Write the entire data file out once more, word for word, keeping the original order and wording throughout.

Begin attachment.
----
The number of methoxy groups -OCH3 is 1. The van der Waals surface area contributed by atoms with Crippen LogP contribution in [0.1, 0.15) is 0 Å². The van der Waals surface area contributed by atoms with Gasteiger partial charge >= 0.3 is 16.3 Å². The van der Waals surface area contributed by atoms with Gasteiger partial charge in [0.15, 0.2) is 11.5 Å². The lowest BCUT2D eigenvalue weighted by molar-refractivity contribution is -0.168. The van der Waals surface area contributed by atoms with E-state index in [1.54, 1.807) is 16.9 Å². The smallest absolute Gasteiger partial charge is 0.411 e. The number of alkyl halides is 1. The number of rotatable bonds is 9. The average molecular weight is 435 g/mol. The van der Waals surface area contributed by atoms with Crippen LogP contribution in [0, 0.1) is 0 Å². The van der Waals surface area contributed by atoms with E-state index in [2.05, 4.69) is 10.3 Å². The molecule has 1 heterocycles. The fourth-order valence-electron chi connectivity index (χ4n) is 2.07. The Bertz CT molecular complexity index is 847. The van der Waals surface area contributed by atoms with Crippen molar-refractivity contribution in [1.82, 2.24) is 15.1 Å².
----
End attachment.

The number of methoxy groups -OCH3 is 1. The van der Waals surface area contributed by atoms with Crippen LogP contribution in [0.1, 0.15) is 0 Å². The van der Waals surface area contributed by atoms with Gasteiger partial charge >= 0.3 is 16.3 Å². The van der Waals surface area contributed by atoms with Gasteiger partial charge in [0.15, 0.2) is 11.5 Å². The lowest BCUT2D eigenvalue weighted by molar-refractivity contribution is -0.168. The van der Waals surface area contributed by atoms with E-state index in [1.54, 1.807) is 16.9 Å². The smallest absolute Gasteiger partial charge is 0.411 e. The number of alkyl halides is 1. The number of rotatable bonds is 9. The average molecular weight is 435 g/mol. The van der Waals surface area contributed by atoms with Crippen LogP contribution in [0, 0.1) is 0 Å². The van der Waals surface area contributed by atoms with E-state index in [2.05, 4.69) is 10.3 Å². The molecule has 1 heterocycles. The fourth-order valence-electron chi connectivity index (χ4n) is 2.07. The Bertz CT molecular complexity index is 847. The van der Waals surface area contributed by atoms with Crippen molar-refractivity contribution in [1.82, 2.24) is 15.1 Å².